Enerkem says it has validated its technology over the course of its 10-year operating history, first at a small-scale (4.8 metric tons per day) pilot plant in Sherbrooke, Quebec, Canada, and later at a commercial demonstration facility in Westbury, Quebec, Canada which is currently processing ten times that amount. The glaring issue is that Enerkem has yet to convert methanol into ethanol at its demo plant. It's not exactly a difficult process, but the fact that the company is waiting for a full-scale plant to do so could lead to production and logistical problems.

Of course, that's only a commercial demo plant. Enerkem is still in the development stage and has yet to generate any significant revenue. That may change soon: Enerkem is currently building a 10-million-gallon-per-year plant in Edmonton, and has already secured a 25-year MSW feedstock supply agreement with the City of Edmonton. The company claims that facility, with seven times more production than its demo plant, will have the lowest scale-up to full commercial capacity to date of any cellulosic ethanol producer, which helps mitigate ramp-up problems that can plague a firm's projections.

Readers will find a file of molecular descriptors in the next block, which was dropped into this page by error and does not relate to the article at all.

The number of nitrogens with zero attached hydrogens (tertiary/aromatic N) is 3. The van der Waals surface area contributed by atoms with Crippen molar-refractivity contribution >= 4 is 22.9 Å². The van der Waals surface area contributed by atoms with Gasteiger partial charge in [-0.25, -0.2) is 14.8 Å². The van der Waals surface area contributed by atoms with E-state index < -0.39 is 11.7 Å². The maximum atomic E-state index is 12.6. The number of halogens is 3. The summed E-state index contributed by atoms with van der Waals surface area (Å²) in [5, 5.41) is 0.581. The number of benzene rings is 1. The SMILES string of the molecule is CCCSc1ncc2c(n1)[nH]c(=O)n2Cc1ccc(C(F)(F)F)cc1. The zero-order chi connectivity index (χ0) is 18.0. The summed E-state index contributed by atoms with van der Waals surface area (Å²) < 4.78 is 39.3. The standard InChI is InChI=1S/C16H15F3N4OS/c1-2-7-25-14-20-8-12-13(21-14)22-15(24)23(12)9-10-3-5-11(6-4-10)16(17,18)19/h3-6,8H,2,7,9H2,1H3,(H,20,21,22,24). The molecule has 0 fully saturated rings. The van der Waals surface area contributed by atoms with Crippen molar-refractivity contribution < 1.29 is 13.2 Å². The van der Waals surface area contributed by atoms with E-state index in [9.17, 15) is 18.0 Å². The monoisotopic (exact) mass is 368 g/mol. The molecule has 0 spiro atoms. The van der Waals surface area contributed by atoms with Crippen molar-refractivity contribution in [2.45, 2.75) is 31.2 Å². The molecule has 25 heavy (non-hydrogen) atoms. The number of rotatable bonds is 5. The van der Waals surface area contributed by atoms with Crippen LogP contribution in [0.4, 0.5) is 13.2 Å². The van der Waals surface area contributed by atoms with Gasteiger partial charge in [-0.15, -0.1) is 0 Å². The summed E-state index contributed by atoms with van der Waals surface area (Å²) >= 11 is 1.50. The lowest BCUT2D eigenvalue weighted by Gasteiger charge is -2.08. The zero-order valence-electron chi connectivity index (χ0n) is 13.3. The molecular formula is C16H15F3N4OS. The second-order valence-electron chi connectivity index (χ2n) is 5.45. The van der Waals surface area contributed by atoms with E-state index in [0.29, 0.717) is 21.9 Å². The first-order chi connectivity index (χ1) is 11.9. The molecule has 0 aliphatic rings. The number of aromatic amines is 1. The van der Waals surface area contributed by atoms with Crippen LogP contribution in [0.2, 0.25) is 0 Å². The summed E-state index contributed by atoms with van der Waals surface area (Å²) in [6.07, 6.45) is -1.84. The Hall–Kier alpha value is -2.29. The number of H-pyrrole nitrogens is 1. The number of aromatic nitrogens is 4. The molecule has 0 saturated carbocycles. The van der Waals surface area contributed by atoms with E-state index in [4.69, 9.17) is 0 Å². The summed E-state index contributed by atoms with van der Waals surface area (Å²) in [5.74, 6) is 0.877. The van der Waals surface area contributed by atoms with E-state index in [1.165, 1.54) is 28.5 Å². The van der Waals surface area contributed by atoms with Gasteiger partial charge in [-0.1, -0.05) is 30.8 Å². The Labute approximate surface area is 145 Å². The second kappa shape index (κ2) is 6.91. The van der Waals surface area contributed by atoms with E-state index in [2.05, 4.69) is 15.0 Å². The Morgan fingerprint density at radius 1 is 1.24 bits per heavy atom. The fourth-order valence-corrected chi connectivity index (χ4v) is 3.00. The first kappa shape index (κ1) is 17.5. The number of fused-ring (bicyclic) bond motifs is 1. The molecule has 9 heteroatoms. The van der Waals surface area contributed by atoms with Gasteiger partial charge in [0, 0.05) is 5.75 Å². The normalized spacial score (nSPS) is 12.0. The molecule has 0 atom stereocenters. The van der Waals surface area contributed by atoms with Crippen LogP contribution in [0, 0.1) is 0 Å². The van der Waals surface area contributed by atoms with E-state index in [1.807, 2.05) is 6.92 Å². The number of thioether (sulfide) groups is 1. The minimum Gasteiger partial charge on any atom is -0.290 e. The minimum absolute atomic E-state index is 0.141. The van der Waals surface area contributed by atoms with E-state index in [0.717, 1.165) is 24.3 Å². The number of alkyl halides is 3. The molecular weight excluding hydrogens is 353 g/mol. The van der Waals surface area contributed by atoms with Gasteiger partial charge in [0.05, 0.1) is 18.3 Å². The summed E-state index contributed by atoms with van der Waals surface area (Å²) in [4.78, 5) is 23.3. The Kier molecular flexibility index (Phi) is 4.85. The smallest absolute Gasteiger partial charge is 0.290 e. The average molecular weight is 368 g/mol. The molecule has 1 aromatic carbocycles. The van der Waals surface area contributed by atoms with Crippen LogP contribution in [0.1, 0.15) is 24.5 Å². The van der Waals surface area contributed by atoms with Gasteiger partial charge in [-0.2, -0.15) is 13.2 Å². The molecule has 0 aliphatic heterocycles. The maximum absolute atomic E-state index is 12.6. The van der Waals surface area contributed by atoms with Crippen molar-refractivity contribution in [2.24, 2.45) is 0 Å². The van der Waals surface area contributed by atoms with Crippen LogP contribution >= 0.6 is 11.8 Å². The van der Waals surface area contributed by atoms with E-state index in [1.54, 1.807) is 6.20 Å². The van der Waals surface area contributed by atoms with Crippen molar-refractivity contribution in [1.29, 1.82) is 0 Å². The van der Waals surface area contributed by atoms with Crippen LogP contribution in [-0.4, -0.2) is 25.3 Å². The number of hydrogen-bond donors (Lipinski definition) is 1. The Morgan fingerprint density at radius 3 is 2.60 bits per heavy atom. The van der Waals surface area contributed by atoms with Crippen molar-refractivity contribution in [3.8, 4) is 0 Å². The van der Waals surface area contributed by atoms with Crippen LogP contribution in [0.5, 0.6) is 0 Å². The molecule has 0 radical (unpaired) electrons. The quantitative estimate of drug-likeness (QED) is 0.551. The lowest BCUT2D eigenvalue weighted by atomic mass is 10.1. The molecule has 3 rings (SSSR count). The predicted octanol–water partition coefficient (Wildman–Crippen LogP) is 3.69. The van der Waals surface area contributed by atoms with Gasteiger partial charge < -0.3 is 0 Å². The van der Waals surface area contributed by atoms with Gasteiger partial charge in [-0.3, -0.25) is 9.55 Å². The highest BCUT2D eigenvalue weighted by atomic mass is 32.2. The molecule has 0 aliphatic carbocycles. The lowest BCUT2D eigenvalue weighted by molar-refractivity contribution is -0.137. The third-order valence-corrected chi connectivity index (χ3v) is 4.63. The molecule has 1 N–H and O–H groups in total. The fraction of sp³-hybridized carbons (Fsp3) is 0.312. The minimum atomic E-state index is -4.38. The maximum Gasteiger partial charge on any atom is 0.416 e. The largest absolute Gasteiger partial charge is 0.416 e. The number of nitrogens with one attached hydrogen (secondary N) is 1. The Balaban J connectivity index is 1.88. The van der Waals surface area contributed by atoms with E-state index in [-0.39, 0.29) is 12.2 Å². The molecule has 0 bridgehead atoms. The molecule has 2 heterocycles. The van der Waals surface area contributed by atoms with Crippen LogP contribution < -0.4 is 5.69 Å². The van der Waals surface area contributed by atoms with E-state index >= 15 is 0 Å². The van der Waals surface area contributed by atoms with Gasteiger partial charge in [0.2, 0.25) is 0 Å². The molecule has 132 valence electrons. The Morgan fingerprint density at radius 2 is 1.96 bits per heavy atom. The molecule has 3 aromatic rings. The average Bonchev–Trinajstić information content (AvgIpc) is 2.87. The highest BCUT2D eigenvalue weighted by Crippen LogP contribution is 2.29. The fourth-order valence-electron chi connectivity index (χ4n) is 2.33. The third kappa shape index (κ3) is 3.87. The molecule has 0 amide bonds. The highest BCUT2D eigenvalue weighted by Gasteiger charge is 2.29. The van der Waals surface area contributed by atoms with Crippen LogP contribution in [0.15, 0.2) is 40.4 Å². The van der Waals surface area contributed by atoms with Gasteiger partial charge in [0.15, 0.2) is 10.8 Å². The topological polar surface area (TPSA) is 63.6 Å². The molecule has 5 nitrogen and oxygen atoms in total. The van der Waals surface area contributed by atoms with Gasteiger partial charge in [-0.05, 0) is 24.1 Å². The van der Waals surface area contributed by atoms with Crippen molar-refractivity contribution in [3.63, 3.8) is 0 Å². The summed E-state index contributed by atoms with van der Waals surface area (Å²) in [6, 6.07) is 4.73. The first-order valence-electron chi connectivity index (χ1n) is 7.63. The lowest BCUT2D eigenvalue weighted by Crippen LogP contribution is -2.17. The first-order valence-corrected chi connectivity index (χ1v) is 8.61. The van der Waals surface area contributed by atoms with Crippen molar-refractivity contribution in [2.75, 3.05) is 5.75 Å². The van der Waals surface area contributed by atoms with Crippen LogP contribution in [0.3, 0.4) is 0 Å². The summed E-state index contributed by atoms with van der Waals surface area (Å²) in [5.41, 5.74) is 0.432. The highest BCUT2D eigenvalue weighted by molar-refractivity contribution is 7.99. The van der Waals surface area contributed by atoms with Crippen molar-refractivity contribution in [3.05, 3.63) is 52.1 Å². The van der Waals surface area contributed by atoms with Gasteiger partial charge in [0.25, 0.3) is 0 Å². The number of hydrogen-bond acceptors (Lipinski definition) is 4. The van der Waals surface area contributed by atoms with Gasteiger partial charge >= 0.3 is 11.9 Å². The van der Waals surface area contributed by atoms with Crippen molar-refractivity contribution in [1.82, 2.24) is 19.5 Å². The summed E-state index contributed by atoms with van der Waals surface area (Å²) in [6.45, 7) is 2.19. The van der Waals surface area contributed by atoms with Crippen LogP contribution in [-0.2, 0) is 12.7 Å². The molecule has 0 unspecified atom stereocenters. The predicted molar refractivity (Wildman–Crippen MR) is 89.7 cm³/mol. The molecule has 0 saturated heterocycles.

In addition, Enerkem has a pair of 10-million-gallon-per-year plants of the same design being developed in Pontotoc, Mississippi and Varennes, Quebec, Canada. On top of those facilities, Enerkem is negotiating non-binding agreements to sell its proprietary systems to two of its strategic shareholders, Waste Management of Canada and Valero. Other investors in the company include Rho Ventures and Braemar Ventures.

  • At 10 million gallons per year, Enerkem thinks it can produce ethanol at $1.50 to $1.70 per gallon.
  • Enerkem's most recent round of fundraising netted $30 million.

Additionally, the firm expects to receive payments for accepting trash, known as tipping fees. Enerkem cites an industry publication in saying that average landfill tipping fees were $47 per metric ton in 2009.